How the Revolution helped liberate women; Liberty's Daughters: The Revolutionary Experience of American Women, 1750-1800, by Mary Beth Norton. Boston: Little, Brown & Co. $15
the role of womenin America before, during, and after the revolution, challenging some widely held assumptions in the process. Taking issue with influential histories -- and indeed, the pictures she finds in most books on Colonial and post-Revolutionary America -- this professor of history at Cornell combats the idea that Colonial women shared a halcyon era of equality with men before sinking into second-class citizenship and the Victorian vapors of the 19th century.
Prior to the revolution, she protests, they were not relatively equal partners in the home, didn't take part in business affairs, had rigidly defined gender roles, and lacked, a feeling of self-worth. The historians who perpetuate the opposite picture evidently neglegted to find out how the Colonial women themselves viewed their status, she contends.
Professor Norton went to original sources, studying the private papers of more than 450 American families -- urban and rural black and white, Northern and Southern, rich, and poor. She found overwhelming evidence that most of the women, regardless of social or economic status, demonstrated pitiably low self-esteem, extremely limited concepts of their capabilities, and a chronic tendency to downgrade their own sex.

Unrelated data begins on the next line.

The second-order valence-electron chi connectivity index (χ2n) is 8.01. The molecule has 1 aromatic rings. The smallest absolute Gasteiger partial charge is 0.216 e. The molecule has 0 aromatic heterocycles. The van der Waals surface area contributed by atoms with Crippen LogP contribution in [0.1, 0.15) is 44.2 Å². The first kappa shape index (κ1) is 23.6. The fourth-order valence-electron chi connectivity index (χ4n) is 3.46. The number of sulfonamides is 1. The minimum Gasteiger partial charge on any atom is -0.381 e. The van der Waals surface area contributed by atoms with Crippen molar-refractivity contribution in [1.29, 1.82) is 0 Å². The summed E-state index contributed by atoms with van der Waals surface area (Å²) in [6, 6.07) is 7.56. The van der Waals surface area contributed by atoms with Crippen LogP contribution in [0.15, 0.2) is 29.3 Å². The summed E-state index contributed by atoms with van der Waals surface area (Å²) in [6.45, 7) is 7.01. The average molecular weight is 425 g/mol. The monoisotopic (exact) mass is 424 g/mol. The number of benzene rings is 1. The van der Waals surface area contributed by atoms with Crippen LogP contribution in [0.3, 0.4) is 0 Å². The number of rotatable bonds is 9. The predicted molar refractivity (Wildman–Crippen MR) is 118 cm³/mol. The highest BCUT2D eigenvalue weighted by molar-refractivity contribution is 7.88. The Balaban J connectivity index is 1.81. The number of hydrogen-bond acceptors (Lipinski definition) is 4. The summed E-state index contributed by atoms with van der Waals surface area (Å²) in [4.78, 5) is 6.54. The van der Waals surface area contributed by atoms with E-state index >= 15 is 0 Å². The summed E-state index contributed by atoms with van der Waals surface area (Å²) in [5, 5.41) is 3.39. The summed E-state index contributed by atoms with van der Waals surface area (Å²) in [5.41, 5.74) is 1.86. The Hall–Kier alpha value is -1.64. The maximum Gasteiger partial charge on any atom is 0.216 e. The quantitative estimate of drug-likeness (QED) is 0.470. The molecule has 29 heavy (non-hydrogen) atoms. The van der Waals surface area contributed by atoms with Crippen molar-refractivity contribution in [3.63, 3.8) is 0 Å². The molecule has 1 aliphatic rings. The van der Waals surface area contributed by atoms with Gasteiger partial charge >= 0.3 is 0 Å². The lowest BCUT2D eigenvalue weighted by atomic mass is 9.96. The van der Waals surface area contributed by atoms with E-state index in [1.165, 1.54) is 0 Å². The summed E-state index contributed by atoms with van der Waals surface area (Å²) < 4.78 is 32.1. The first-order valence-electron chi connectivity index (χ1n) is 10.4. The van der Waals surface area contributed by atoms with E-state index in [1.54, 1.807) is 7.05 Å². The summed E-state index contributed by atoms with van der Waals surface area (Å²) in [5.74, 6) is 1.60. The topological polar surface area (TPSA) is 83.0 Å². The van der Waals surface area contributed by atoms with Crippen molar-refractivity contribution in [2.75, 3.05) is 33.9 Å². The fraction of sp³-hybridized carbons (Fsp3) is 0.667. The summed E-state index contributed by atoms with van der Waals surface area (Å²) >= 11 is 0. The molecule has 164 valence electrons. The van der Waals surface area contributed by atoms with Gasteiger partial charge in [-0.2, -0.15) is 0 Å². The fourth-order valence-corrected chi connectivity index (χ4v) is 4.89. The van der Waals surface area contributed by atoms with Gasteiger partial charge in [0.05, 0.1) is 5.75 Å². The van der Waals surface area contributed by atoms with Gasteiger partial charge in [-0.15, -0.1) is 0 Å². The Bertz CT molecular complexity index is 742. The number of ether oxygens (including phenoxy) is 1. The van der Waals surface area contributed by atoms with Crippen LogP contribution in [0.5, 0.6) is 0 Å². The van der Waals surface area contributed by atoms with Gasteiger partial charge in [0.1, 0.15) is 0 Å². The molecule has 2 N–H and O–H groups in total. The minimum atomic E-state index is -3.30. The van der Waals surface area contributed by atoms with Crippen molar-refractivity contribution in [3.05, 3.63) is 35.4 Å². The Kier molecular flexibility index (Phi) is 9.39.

The life of a Colonial woman was circumscribed by menial domestic labor, Norton finds, and by repeated childbearing, which shortened her life expectancy. Yet a woman had no real alternative to marriage and no legal recourse if her husband chose to abuse or abandon his family. Significantly, one woman referred to marriage as "the important crisis upon which our fate depends."
But the American Revolution changed all that. Norton asserts. Even before the outbreak of war, women were caught up in the fervor. Though they didn't yet dare to have political opinions much less speak them aloud, they could express their patriotism by boycotting English tea and other goods taxed by the Townsend Act of 1767.
After the shooting began, wmen's participation deepened. As more men went off to fight, women were thrust into new roles. Though ill-prepared, they found that they couldm do what was needed. They managed farms, estates, and businesses , and kept home and family together in the face of deprivation, disease, and sometimes brutal encounters with the enemy.
They also began to organize additional war-support efforts themselves and even to write political tracts. When the war ended, their proud sense of involvement in public affairs continued unabated -- to the discomfiture of most men.
Though Thomas Jefferson would urge women to be "too wise to wrinkle their foreheads with politics" but rather "to soothe and calm the minds of their husbands returning ruffled from political debate," the women were now willing to challenge such sentiments, openly, citing the participation of French women in political affairs and the respect accorded them.
There was no going back to the pre-revolutionary "mindset," professor norton argues. In the aftermath of the revolution bothm men and women began to rethink their ideas of womanhood, launching a journey toward equality not yet completed. But we can thank them for their part in the deepening realization that failure to recognize human wholeness retards our society. Norton's lively and informative book is a valuable contribution to progress in this direction.